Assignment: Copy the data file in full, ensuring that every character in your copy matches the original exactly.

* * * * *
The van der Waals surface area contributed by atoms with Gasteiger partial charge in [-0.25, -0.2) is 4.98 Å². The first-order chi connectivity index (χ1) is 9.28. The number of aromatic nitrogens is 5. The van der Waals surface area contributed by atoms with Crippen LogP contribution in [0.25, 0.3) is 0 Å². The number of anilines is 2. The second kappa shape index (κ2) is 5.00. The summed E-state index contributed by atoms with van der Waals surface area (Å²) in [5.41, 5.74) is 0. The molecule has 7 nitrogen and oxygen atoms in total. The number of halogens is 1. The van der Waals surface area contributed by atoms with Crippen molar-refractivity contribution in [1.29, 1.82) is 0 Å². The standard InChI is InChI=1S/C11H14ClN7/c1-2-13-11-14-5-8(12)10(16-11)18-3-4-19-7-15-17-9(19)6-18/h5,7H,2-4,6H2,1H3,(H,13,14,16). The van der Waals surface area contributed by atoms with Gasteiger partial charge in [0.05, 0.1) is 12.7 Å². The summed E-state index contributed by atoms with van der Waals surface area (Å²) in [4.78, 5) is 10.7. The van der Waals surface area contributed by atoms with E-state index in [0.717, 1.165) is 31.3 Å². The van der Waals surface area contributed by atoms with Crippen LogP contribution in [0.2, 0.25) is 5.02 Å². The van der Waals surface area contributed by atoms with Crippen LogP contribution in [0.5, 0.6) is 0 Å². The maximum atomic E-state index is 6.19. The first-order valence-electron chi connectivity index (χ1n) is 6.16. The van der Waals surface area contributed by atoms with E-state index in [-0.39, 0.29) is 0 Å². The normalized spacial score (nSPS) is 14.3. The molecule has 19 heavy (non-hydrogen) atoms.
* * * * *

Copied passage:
The van der Waals surface area contributed by atoms with Gasteiger partial charge in [-0.25, -0.2) is 4.98 Å². The first-order chi connectivity index (χ1) is 9.28. The number of aromatic nitrogens is 5. The van der Waals surface area contributed by atoms with Crippen LogP contribution in [0.25, 0.3) is 0 Å². The number of anilines is 2. The second kappa shape index (κ2) is 5.00. The summed E-state index contributed by atoms with van der Waals surface area (Å²) in [5.41, 5.74) is 0. The molecule has 7 nitrogen and oxygen atoms in total. The number of halogens is 1. The van der Waals surface area contributed by atoms with Crippen molar-refractivity contribution in [1.29, 1.82) is 0 Å². The standard InChI is InChI=1S/C11H14ClN7/c1-2-13-11-14-5-8(12)10(16-11)18-3-4-19-7-15-17-9(19)6-18/h5,7H,2-4,6H2,1H3,(H,13,14,16). The van der Waals surface area contributed by atoms with Gasteiger partial charge in [0.05, 0.1) is 12.7 Å². The summed E-state index contributed by atoms with van der Waals surface area (Å²) in [4.78, 5) is 10.7. The van der Waals surface area contributed by atoms with E-state index in [0.717, 1.165) is 31.3 Å². The van der Waals surface area contributed by atoms with Crippen LogP contribution in [0.2, 0.25) is 5.02 Å². The van der Waals surface area contributed by atoms with Crippen LogP contribution in [0.5, 0.6) is 0 Å². The maximum atomic E-state index is 6.19. The first-order valence-electron chi connectivity index (χ1n) is 6.16. The van der Waals surface area contributed by atoms with E-state index in [-0.39, 0.29) is 0 Å². The normalized spacial score (nSPS) is 14.3. The molecule has 19 heavy (non-hydrogen) atoms.